Home secretary Sajid Javid has extended a minimum salary exemption for overseas nurses wanting to work in the UK, following warnings from nursing union leaders.
It means international nurses will only be required to meet the lower rate of £20,800 a year instead of the standard £30,000 in order to be granted a Tier 2 (General) visa.
“The Home Office have listened to our concerns and extended the minimum salary exemption”
The exemption was brought in November 2016 amid concerns about staff shortages and was due to end in July 2019.
However, Mr Javid has announced today that the exemption will continue until a review in January 2021.
It comes as latest figures from NHS Improvement, also published today, revealed that there were 39,148 nursing vacancies in England in the third quarter of 2018-19 – a drop from 42,370 in the previous quarter.
Currently, the £30,000 salary threshold only applies to skilled workers outside of the European Economic Area (EEA) but it was announced last year that it may be extended to those in the EEA after Brexit.
At the time, the proposal sparked concern from some including Dame Donna Kinnair, acting chief executive and general secretary of the Royal College of Nursing.
Giving evidence to a committee last month set up to scrutinise the bill that will end freedom of movement after Brexit, Dame Donna warned that the salary minimum would “damage our profession”.
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She said £30,000 was an “arbitrary figure” and that most skilled nurses who came to the UK from overseas were not earning that. The starting salary for nurses currently sits at around £23,000.
The salary exemption also applies to paramedics, medical radiographers and secondary school teachers whose subjects are in maths, physics, chemistry, computer science and Mandarin.
It follows a decision by the home secretary in June last year to remove doctors and nurses from the cap on skilled worker visas.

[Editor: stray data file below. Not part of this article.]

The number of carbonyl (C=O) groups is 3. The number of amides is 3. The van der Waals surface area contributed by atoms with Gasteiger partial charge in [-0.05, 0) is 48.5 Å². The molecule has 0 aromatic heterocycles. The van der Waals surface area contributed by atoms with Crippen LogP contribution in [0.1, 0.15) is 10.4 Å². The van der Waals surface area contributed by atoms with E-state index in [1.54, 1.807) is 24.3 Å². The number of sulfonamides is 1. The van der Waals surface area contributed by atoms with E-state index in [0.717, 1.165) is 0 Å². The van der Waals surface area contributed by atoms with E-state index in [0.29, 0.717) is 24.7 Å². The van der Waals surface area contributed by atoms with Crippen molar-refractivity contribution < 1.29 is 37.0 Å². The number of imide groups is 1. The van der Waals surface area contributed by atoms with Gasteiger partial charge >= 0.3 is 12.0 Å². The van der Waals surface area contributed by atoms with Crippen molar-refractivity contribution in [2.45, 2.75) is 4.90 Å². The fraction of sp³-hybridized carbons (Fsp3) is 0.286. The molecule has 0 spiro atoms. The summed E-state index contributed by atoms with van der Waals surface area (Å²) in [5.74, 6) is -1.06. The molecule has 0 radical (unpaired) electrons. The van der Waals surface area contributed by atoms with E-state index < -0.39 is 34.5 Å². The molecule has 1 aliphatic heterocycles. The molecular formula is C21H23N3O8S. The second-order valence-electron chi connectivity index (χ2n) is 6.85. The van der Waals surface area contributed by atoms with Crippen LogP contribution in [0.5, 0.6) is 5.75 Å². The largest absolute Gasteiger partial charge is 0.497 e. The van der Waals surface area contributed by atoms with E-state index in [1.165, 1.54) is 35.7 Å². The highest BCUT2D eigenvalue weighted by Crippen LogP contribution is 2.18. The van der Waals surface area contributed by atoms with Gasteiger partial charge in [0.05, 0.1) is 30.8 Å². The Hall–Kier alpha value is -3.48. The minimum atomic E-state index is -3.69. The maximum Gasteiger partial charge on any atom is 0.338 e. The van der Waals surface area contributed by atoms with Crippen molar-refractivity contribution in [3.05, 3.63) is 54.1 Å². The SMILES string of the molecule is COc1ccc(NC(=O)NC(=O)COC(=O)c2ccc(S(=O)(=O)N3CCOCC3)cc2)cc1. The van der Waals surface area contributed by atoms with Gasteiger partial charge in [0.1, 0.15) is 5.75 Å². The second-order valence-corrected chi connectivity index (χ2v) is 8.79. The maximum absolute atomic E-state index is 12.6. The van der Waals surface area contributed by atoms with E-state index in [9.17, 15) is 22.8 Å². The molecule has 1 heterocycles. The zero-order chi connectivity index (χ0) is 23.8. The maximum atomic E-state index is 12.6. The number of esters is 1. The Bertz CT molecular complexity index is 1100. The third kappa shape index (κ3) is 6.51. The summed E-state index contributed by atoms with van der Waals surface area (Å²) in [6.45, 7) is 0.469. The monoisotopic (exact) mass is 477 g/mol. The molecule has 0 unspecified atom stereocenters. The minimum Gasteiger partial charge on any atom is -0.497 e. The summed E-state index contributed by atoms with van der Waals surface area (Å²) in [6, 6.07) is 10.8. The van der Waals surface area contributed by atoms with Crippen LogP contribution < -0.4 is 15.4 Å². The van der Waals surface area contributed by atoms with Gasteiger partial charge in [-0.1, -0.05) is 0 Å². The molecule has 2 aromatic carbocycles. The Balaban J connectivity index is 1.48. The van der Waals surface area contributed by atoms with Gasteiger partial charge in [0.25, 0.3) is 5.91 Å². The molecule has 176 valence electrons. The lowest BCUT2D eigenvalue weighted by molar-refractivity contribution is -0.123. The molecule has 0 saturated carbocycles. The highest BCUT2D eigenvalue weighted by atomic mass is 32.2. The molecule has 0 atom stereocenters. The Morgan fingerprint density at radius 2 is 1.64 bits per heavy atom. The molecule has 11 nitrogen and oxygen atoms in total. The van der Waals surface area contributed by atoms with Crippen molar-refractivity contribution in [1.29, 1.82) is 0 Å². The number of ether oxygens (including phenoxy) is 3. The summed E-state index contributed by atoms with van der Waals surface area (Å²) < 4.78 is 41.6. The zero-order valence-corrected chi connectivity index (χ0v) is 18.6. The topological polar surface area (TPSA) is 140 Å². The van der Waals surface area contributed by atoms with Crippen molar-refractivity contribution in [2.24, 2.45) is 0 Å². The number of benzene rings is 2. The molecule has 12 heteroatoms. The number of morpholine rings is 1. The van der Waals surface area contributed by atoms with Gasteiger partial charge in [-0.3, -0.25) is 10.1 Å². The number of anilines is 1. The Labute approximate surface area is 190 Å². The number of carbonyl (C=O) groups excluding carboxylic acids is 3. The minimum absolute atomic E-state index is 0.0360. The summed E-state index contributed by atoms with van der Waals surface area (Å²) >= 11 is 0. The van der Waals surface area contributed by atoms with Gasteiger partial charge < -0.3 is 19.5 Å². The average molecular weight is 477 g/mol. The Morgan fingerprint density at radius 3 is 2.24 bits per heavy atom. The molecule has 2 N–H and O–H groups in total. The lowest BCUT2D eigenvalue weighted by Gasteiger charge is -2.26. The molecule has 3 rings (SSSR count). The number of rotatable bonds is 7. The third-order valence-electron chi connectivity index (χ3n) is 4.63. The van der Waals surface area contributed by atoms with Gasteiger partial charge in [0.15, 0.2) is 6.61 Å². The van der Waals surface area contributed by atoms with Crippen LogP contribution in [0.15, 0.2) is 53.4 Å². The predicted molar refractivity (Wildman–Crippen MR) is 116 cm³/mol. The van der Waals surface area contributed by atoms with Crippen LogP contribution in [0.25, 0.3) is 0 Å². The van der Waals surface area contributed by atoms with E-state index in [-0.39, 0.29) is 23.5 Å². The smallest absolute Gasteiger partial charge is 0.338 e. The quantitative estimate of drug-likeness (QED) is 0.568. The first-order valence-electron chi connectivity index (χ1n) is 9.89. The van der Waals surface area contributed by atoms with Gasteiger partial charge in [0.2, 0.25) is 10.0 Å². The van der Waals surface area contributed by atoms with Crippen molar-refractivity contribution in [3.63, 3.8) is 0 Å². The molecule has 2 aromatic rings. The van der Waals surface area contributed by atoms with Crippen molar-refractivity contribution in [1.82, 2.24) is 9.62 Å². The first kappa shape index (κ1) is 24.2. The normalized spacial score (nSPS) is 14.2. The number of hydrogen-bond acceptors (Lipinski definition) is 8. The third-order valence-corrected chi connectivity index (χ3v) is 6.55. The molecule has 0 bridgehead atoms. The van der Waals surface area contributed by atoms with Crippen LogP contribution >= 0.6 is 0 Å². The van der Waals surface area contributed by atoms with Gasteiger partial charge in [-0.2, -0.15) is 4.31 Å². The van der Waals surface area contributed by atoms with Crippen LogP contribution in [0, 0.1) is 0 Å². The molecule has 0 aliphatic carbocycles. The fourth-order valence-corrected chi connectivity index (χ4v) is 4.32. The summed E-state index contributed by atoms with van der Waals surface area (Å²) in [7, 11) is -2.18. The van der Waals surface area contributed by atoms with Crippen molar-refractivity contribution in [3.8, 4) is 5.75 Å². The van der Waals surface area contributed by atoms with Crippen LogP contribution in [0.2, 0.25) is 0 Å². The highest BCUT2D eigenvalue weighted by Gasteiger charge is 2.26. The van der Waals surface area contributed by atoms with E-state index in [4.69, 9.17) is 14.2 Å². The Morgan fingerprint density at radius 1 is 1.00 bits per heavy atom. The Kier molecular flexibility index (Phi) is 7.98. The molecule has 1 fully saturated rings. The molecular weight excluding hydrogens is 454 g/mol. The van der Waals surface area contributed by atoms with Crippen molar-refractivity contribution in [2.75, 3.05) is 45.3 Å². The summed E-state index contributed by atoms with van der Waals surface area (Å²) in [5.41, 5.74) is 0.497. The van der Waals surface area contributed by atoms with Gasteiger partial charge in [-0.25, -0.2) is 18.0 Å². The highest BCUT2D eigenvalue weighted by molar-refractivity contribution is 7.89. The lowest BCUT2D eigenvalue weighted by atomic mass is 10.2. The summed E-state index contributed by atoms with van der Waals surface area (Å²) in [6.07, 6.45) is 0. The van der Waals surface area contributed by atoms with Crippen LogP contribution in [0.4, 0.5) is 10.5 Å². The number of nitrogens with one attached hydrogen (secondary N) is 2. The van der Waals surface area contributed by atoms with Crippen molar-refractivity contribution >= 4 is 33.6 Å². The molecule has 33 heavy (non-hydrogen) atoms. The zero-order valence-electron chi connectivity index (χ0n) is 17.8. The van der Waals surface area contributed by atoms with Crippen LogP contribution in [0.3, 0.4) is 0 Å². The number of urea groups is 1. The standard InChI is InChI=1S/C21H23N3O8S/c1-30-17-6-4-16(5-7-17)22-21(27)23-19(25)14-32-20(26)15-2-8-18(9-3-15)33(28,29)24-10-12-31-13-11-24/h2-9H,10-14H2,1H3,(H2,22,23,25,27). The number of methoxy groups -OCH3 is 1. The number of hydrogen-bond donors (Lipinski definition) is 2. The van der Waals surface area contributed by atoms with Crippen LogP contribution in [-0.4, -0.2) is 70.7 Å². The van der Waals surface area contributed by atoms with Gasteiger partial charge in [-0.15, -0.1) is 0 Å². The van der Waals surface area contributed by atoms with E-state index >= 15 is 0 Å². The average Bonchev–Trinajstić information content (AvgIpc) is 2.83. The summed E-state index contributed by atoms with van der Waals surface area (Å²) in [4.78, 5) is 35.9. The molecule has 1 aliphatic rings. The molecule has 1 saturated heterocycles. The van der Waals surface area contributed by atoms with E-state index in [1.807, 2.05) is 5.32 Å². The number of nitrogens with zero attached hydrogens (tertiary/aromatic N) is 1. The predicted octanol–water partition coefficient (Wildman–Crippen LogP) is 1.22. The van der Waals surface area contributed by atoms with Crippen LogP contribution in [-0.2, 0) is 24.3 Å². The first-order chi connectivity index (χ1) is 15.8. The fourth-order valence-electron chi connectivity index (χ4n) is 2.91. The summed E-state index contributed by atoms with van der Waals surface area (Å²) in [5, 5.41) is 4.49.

Mr Javid said: “I am committed to an immigration system which attracts skilled workers and ensures employers have access to the skills they need, whilst bringing net migration down to sustainable levels.
“That is why I removed doctors and nurses from the Tier 2 cap last year to ensure the NHS had access to the workers it needs, and it’s why I am now maintaining the minimum salary exemption for the NHS and schools so they can continue to hire experienced nurses, paramedics and teachers from abroad,” he added.
The move to extend the exemption was welcomed by Dame Donna, who said it was “vital” to keep the UK open and welcome to international recruits because not enough nurses were being trained domestically.
Dame Donna Kinnair
She said: “The Home Office have listened to our concerns and extended the minimum salary exemption for internationally recruited nurses until January 2021.
“Without this action, ministers risked shutting the door on international nurses who are vital for keeping our health and care services running at a time when staffing shortages are already extensive,” Dame Donna said.
The exemption extension comes on the same day that immigration minster Caroline Nokes announced further details about a new “nursing exchange scheme” with Jamaica that was announced in April last year.
The project, which is initially planned to last for two years, will enable 20 nurses from the Caribbean island to come to the UK to work at the Leeds Teaching Hospitals NHS Trust for five months, after completing seven months initial training in Jamaica.
The nurses will come to the UK on a Tier 5 (Government Authorised Exchange) visa. They will be paid a salary and given accommodation while working in here.
The aim is to allow a two-way learning experience between nurses from different backgrounds.
The details of the scheme, which was initially announced in April 2018 by the Department of Health and Social Care, have been determined following extensive work with the Jamaican Government.
Ms Nokes said: “The Jamaican nurse exchange scheme is a fantastic opportunity for future collaboration between the UK and Jamaica.
“This scheme will bring skilled Jamaican nurses to the UK to learn from the NHS, and give UK NHS staff the opportunity to learn from them.”
Health minister Stephen Hammond said the development marked an “exciting step forward” for the UK’s partnership with Jamaica.